Ghetto Theresienstadt was an exception among the ghettoes and so Beit Theresienstadt, too, is taking its special place. The ghetto was exceptional through the internal organization of its prisoner’s life, including their leisure time. There was instruction for children and youth, sport for youngsters and many cultural events for all, among these were musical performances and concerts. To the artists in the ghetto belonged musicians and composers whose inspiration did not wane even under the horrible conditions of imprisonment. Music created in the ghetto and also composers whose works the Nazis did not allow to perform was the subject of the ninth international annual seminar “History, Music and Remembrance”, held every summer in Beit Theresienstadt. In 2009 the seminar was held on August 2nd – 7th.
“Theresienstadt music is not only some kind of internal ghetto music” said Oded Breda, director of Beit Theresienstadt, “ this is music of a universal character. In the ghetto some of the greatest musical talents of Europe were concentrated, in various fields. These people, like Viktor Ullmann, Pavel Haas, Hans Krasa, Gideon Klein, Rafael Schaechter and others could have been and were among the greatest musicians of the 20th century. In the ghetto and also before they created and performed various musical works, among the best world-wide. Music in the ghetto was the expression of Jewish resistance in face of their desperate situation”, Breda added. “It was performed for a cultural and music-loving audience. Under the constant threat of transports that took away every second Jew arriving in the ghetto to the extermination camps in the East, music became a central motive in this ‘life as if’ that the Jews tried to live, to survive those days and to live to see the longed-for liberation”.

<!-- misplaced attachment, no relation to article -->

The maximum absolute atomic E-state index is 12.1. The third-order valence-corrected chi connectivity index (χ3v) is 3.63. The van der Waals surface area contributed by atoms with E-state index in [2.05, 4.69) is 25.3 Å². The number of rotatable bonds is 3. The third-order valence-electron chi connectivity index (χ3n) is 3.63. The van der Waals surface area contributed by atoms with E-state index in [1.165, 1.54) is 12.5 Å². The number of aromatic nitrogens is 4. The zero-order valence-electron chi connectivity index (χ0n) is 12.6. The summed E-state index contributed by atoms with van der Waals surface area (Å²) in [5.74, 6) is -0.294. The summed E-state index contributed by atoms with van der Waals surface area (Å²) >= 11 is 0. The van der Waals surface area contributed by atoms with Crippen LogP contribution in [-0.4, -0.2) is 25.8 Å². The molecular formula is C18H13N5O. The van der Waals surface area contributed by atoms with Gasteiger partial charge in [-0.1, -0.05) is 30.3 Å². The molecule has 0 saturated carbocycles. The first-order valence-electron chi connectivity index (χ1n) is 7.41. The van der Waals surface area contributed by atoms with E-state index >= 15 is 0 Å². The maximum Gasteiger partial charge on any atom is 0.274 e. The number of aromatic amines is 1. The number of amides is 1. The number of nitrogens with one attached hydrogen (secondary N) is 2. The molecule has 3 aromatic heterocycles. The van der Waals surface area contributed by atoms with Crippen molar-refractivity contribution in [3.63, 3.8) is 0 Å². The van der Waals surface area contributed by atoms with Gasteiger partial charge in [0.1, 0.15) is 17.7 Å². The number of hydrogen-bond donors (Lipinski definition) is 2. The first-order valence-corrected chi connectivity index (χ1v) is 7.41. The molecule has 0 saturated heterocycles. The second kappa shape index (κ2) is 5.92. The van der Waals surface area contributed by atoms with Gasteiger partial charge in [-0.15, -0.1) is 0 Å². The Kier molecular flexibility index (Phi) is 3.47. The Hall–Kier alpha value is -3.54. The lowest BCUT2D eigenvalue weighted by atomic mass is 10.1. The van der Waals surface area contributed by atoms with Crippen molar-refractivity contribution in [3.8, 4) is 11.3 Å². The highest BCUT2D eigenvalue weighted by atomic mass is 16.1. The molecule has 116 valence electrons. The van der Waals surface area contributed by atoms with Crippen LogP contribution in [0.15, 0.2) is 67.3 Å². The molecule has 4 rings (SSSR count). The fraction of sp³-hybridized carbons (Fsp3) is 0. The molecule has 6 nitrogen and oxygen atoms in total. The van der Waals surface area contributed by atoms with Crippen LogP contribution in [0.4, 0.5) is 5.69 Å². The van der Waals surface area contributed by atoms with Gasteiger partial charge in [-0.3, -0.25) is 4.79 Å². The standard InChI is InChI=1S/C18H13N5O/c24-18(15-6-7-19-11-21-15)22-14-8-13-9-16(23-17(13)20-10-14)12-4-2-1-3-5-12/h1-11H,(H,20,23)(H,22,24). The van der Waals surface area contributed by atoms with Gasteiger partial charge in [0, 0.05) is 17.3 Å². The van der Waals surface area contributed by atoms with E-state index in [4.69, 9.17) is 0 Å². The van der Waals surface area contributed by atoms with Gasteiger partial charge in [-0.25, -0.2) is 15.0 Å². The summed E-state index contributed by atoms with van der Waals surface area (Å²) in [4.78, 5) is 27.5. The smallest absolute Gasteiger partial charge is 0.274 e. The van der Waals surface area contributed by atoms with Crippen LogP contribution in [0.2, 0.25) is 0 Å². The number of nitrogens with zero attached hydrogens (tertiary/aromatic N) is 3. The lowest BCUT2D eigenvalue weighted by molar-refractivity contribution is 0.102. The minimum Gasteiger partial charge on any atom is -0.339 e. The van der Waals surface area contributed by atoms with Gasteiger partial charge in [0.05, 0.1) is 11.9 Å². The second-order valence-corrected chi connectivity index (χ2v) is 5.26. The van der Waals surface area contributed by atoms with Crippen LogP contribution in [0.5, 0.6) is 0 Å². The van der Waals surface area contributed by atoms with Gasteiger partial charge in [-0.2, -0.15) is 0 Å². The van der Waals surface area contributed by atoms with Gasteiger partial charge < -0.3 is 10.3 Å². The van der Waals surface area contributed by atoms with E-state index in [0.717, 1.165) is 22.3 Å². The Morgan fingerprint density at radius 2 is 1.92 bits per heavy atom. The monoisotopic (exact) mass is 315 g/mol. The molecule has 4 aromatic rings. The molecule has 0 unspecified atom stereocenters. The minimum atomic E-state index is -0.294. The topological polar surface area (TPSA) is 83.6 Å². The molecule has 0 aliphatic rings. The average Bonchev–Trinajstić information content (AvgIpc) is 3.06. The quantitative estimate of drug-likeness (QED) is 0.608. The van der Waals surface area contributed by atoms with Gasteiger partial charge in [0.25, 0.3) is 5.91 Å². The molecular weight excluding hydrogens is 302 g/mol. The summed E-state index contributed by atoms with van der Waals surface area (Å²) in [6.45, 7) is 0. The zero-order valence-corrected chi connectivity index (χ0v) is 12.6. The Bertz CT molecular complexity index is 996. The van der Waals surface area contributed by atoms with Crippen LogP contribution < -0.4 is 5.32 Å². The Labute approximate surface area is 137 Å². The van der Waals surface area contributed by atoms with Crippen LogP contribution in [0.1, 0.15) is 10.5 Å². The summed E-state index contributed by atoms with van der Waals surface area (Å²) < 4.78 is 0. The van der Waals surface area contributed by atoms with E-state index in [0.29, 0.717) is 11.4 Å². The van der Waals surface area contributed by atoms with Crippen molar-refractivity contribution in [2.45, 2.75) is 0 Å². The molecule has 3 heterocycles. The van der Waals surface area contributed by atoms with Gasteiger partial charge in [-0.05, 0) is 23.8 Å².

The seminar strives to pass this heritage to young students of music academies in Israel and abroad. In addition to master classes held at the seminar, they listen to testimonies and lectures on the ghetto, its prisoners and the music created and performed there. The master classes and lectures are open to the public.
“Music, in this case, is a tool for commemoration and for the creation of an awareness in our target audience – youth”, says Dr. Dudu Sella, musical director of the seminar. The team of instructors included this time Prof. Matitjahu Kellig, Germany, Allan Sternfield and Michael Geizler from the Jerusalem Music Academy. “Winter Journey” by Schubert was the focus at the composer’s workshop of the seminar. The workshop, a permanent element of the seminar, was led by Dr. Michael Wolpe from Sde Boker , assisted by the teacher Dr. Ari Ben-Shabetai
At the conclusion of the seminar 2 concerts for the public were performed – one for residents of Emek Hefer in the “Bayit Bakfar” hall of Bitan Aharon; the second, in cooperation with Yad Vashem, at the “Center of Wolynian Jewry” in Givatayim. The Seminar was supported by the Culture Administration at the Ministry of Culture & sport